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‘Mutating Roots’ Grows in Circa’s Training Space

Amid the development and rehearsal of her new project, circus artist Mayu Muto sat down with us to talk about the spaces between connection and disconnection inspiring her show ‘Mutating Roots’ and using our training space to develop it.

Identity. Assumptions. Stereotypes. Mayu uses circus to navigate these ideas and explore the experiences of Asian women in Australia in her latest project ‘Mutating Roots’ which has grown, mutated and developed inside Circa’s Training Centre space and is set to premiere at Adelaide Fringe Festival 2019.

Moving from Japan more than 12 years ago, Mayu’s simultaneous connection and disconnection with both her homeland Japan and her home in Australia has inspired the project which she describes as a way to share experience and voice the assumptions and stereotypes cast on her and how that has contributed to who she is today, for better or for worse.

“The project is my connection to my cultural identity and also the experiences of Asian women and myself in countries like Australia and America, and particularly for me, in Belgium and Germany,” said Mayu.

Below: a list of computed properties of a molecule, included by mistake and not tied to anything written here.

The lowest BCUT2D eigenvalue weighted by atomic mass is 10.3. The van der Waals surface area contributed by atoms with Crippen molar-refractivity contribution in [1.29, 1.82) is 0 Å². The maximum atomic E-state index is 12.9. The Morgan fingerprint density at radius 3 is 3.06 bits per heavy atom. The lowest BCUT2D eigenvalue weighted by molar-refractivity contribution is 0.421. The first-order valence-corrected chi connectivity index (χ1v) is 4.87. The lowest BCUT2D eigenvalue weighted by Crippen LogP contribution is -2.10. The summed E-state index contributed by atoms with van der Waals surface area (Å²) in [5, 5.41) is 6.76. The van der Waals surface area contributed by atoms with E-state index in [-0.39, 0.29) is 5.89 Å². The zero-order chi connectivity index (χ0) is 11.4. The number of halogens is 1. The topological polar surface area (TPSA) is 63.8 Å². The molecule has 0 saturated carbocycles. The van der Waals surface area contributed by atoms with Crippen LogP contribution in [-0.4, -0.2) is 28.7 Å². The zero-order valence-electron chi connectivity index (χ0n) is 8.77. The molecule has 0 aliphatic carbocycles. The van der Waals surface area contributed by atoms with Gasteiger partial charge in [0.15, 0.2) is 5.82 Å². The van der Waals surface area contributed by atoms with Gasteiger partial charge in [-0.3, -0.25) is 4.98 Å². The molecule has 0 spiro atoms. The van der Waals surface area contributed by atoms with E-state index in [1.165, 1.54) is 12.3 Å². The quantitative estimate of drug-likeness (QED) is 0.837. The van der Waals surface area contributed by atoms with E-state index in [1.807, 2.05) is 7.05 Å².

Mayu studied dance in Japan, Belgium and Germany before moving to Australia to study Human Movement Studies and fell in love with circus and physical theatre beginning her learning at Vulcana Women’s Circus – who contributed greatly to the early development of ‘Mutating Roots’.

Her show ‘Mutating Roots’ draws on traditional Japanese stories and culture and is her performing embodiment and response to living as a contemporary woman in Australia and the racism she experiences, but also as a Japanese woman who is no longer a Japanese woman when she’s in Japan. As Mayu moves through the space, her choreography shows why the raw and often wild energetics of circus perfectly match embodying connection and disconnection.

“The project looks at that space of disconnection as well as these traditional Japanese stories where these crones, these rejected women that don’t belong to the normal society, become mad or dangerous,” said Celia White, director of Mayu’s project.

Premiering at Adelaide Fringe Festival, Mayu has been developing the show using Circa’s Training Centre Space, which is open to all circus artists and physical performers in need of a free space to train, rehearse, remount or develop new work.

With limited spaces in Brisbane available for performers like Mayu to rehearse and develop these important projects, Circa offers a space to do just that when it’s not being used by our ensemble or Training Centre classes.



If you’re a circus artist or physical performance artist contact us to see when this space is available. Email us at

Learn more about Mayu Muto and her show ‘Mutating Roots’
Head over to Adelaide Fringe Festival

Circa is based in Meanjin (Brisbane) on the lands of the Jagera and Turrbal people. We respectfully acknowledge the Traditional Custodians of the many lands on which we create and perform. We pay our respects to Elders past, present and emerging.
Always was. Always will be.